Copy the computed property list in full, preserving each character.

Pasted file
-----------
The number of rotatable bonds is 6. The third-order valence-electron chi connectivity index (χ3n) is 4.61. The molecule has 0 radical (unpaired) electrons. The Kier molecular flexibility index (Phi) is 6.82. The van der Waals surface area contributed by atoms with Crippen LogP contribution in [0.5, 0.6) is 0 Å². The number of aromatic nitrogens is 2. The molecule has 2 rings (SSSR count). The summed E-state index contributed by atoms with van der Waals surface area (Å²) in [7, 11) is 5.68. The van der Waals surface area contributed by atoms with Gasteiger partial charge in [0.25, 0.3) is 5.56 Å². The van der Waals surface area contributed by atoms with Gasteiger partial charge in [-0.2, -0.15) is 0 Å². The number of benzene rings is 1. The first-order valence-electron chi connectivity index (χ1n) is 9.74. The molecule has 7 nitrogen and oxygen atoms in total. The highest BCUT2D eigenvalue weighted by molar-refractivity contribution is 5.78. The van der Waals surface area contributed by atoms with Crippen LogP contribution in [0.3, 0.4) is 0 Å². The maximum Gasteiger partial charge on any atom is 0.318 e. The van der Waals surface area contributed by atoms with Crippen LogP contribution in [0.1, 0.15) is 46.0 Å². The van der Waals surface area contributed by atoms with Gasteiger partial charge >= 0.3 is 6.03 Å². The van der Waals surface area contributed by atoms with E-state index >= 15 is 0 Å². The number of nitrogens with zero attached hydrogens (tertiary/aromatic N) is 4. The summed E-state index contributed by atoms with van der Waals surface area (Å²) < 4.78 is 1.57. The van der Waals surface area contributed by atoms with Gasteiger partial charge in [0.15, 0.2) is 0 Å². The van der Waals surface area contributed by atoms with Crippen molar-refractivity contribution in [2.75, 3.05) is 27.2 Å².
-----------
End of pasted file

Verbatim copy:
The number of rotatable bonds is 6. The third-order valence-electron chi connectivity index (χ3n) is 4.61. The molecule has 0 radical (unpaired) electrons. The Kier molecular flexibility index (Phi) is 6.82. The van der Waals surface area contributed by atoms with Crippen LogP contribution in [0.5, 0.6) is 0 Å². The number of aromatic nitrogens is 2. The molecule has 2 rings (SSSR count). The summed E-state index contributed by atoms with van der Waals surface area (Å²) in [7, 11) is 5.68. The van der Waals surface area contributed by atoms with Gasteiger partial charge in [0.25, 0.3) is 5.56 Å². The van der Waals surface area contributed by atoms with Gasteiger partial charge in [-0.2, -0.15) is 0 Å². The number of benzene rings is 1. The first-order valence-electron chi connectivity index (χ1n) is 9.74. The molecule has 7 nitrogen and oxygen atoms in total. The highest BCUT2D eigenvalue weighted by molar-refractivity contribution is 5.78. The van der Waals surface area contributed by atoms with Crippen LogP contribution in [0.3, 0.4) is 0 Å². The maximum Gasteiger partial charge on any atom is 0.318 e. The van der Waals surface area contributed by atoms with Crippen LogP contribution in [0.1, 0.15) is 46.0 Å². The van der Waals surface area contributed by atoms with Gasteiger partial charge >= 0.3 is 6.03 Å². The van der Waals surface area contributed by atoms with E-state index >= 15 is 0 Å². The number of nitrogens with zero attached hydrogens (tertiary/aromatic N) is 4. The summed E-state index contributed by atoms with van der Waals surface area (Å²) < 4.78 is 1.57. The van der Waals surface area contributed by atoms with Gasteiger partial charge in [0.15, 0.2) is 0 Å². The van der Waals surface area contributed by atoms with Crippen molar-refractivity contribution in [2.75, 3.05) is 27.2 Å².